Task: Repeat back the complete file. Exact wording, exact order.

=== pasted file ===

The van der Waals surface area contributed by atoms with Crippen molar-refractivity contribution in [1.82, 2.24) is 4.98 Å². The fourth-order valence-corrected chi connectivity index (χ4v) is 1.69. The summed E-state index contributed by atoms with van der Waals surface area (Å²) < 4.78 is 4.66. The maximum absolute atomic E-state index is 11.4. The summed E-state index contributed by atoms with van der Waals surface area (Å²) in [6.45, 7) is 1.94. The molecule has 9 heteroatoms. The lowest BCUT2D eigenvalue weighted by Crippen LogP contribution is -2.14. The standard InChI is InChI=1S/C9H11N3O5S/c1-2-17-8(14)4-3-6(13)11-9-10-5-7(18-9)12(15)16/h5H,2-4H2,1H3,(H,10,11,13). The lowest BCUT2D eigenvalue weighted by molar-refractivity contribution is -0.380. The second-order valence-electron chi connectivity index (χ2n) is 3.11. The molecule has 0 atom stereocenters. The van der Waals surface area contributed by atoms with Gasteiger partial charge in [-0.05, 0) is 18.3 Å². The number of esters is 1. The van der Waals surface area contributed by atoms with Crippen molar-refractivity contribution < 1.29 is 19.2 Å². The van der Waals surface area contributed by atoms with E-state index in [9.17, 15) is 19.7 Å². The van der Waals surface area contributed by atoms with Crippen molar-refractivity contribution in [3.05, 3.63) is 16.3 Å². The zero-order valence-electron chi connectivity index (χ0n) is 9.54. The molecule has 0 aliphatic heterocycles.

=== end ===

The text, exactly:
The van der Waals surface area contributed by atoms with Crippen molar-refractivity contribution in [1.82, 2.24) is 4.98 Å². The fourth-order valence-corrected chi connectivity index (χ4v) is 1.69. The summed E-state index contributed by atoms with van der Waals surface area (Å²) < 4.78 is 4.66. The maximum absolute atomic E-state index is 11.4. The summed E-state index contributed by atoms with van der Waals surface area (Å²) in [6.45, 7) is 1.94. The molecule has 9 heteroatoms. The lowest BCUT2D eigenvalue weighted by Crippen LogP contribution is -2.14. The standard InChI is InChI=1S/C9H11N3O5S/c1-2-17-8(14)4-3-6(13)11-9-10-5-7(18-9)12(15)16/h5H,2-4H2,1H3,(H,10,11,13). The lowest BCUT2D eigenvalue weighted by molar-refractivity contribution is -0.380. The second-order valence-electron chi connectivity index (χ2n) is 3.11. The molecule has 0 atom stereocenters. The van der Waals surface area contributed by atoms with Gasteiger partial charge in [-0.05, 0) is 18.3 Å². The number of esters is 1. The van der Waals surface area contributed by atoms with Crippen molar-refractivity contribution < 1.29 is 19.2 Å². The van der Waals surface area contributed by atoms with E-state index in [9.17, 15) is 19.7 Å². The van der Waals surface area contributed by atoms with Crippen molar-refractivity contribution in [3.05, 3.63) is 16.3 Å². The zero-order valence-electron chi connectivity index (χ0n) is 9.54. The molecule has 0 aliphatic heterocycles.